In a saga that dates back to before Christmas I still do not have a home phototherapy unit. Sadly, documenting the insurance denials from Western Health Advantage (WHA), made no inroads with them. They denied coverage, my dermatologist and I appealed, and they denied the appeal of the denial. Simple. The next step to procure a home phototherapy unit would need to bypass insurance coverage.
I am getting tired and frustrated with my health insurance provider. Really. On December 15, 2017 my dermatologist, Dr. Maverakis, prescribed a home narrowband Uphototherapy unit. This unit, costing about five-thousand dollars, would treat both my psoriasis and atopic dermatitis (eczema). But about 100 days later insurance says no. Again.
I looked forward to my first dermatology appointment at 1:30 p.m. I drove into town around 12:30 to give myself plenty of time. Then it dawned on me. My dermatology appointment was at 11:30 a.m., not 1:30 p.m. Thankfully, the clinic staff showed kindness and allowed me to still see the new dermatologist and get the treatment I sought.
On Sunday evening I took the fourth Tremfya (guselkumab) injection out of the refrigerator. As I carefully opened the box the instructions fell out onto the desk. I thought, hey, I know how to inject a syringe subcutaneously, so I don't need to look at it. But a seed of doubt entered my mind: have I really injected Tremfya correctly?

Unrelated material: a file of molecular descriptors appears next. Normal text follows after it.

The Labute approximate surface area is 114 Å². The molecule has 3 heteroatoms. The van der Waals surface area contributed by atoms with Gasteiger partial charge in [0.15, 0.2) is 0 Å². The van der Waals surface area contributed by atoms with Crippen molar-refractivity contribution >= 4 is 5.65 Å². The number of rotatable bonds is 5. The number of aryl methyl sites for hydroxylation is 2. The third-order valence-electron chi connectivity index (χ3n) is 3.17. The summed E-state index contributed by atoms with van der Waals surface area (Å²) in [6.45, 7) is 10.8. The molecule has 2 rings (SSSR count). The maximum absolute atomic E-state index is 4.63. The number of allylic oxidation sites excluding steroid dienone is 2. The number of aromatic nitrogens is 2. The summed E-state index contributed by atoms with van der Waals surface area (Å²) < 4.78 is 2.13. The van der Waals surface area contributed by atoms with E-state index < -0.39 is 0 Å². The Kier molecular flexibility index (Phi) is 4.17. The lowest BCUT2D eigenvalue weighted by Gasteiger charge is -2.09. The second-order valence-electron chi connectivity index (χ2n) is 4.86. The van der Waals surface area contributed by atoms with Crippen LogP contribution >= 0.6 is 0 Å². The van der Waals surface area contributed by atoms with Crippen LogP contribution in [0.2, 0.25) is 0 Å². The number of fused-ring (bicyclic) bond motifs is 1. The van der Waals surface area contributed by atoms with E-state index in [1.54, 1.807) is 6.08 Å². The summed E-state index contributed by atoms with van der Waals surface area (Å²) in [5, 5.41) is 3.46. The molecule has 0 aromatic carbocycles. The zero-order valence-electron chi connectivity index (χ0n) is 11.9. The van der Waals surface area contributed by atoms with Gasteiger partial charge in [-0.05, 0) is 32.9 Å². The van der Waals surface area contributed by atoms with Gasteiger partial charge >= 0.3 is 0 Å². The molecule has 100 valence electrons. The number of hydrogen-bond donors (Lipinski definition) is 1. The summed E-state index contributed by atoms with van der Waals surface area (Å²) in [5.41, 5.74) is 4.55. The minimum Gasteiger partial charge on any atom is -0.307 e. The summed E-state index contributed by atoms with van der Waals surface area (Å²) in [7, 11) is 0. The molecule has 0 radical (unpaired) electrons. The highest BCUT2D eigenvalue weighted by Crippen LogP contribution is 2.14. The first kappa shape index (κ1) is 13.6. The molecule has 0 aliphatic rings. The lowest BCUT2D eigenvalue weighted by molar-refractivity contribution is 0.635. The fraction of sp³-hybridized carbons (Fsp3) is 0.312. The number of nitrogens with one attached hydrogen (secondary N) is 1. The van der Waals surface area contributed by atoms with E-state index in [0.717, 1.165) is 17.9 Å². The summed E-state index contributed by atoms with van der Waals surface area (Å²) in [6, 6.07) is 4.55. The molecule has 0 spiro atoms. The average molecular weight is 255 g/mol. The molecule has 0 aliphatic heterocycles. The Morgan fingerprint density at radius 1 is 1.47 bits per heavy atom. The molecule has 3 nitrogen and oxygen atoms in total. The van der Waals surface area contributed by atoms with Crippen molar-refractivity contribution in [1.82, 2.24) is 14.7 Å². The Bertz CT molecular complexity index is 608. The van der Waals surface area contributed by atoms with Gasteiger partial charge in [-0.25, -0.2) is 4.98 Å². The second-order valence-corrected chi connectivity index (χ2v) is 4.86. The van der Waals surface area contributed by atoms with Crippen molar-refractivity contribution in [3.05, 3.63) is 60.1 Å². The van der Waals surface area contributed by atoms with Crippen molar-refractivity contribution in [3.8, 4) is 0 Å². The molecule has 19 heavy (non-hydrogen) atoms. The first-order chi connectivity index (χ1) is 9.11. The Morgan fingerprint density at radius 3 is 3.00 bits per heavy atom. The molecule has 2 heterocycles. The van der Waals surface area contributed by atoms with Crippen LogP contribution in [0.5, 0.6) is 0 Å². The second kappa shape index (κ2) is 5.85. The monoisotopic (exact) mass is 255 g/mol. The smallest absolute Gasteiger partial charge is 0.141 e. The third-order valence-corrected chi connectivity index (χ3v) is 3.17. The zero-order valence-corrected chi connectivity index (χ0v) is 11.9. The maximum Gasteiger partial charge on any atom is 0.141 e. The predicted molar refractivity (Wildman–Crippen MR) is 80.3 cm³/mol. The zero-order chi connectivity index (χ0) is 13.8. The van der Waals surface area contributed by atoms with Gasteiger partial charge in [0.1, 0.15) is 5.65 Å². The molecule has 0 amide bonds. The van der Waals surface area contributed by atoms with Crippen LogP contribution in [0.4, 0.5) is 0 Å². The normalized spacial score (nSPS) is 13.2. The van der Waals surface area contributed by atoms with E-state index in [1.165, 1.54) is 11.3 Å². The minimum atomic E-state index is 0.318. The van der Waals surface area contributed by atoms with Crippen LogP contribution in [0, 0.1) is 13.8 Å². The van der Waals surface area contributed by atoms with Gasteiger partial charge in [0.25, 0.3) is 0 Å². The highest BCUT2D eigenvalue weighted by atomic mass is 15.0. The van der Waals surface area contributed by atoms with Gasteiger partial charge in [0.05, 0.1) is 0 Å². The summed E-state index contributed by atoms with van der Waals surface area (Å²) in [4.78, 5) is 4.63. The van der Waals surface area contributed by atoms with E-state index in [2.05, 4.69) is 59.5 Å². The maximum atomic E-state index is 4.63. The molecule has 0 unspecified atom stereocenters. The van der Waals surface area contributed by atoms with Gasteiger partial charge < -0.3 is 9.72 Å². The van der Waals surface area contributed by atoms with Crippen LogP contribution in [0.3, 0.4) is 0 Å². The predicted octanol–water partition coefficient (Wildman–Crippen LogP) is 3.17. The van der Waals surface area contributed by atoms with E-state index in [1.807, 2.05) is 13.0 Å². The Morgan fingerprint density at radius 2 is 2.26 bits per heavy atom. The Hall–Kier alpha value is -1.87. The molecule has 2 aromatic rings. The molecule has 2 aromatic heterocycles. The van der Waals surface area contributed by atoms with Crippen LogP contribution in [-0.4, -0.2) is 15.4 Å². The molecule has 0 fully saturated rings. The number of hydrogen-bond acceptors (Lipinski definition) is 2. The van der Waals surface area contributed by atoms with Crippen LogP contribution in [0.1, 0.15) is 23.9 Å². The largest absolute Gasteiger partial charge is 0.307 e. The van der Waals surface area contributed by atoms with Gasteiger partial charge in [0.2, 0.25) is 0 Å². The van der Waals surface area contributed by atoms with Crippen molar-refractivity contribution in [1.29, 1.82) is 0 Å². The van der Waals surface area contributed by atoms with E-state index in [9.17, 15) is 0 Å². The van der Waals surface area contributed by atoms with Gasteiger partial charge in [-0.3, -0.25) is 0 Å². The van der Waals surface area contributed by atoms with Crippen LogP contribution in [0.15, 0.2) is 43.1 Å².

I couldn’t believe what I read in a letter dated November 21 from Western Health Advantage (WHA), my health insurance provided. They approved my continuation of care request for one more visit in December.I’d already said goodbye to Dr. M and his team at the November appointment. With excitement, I called the Dermatology department to book my last dermatology visit at UC Davis Health. That last appointment, while hard to book, helped me assess my progress and figure out next steps for psoriasis and eczema treatments.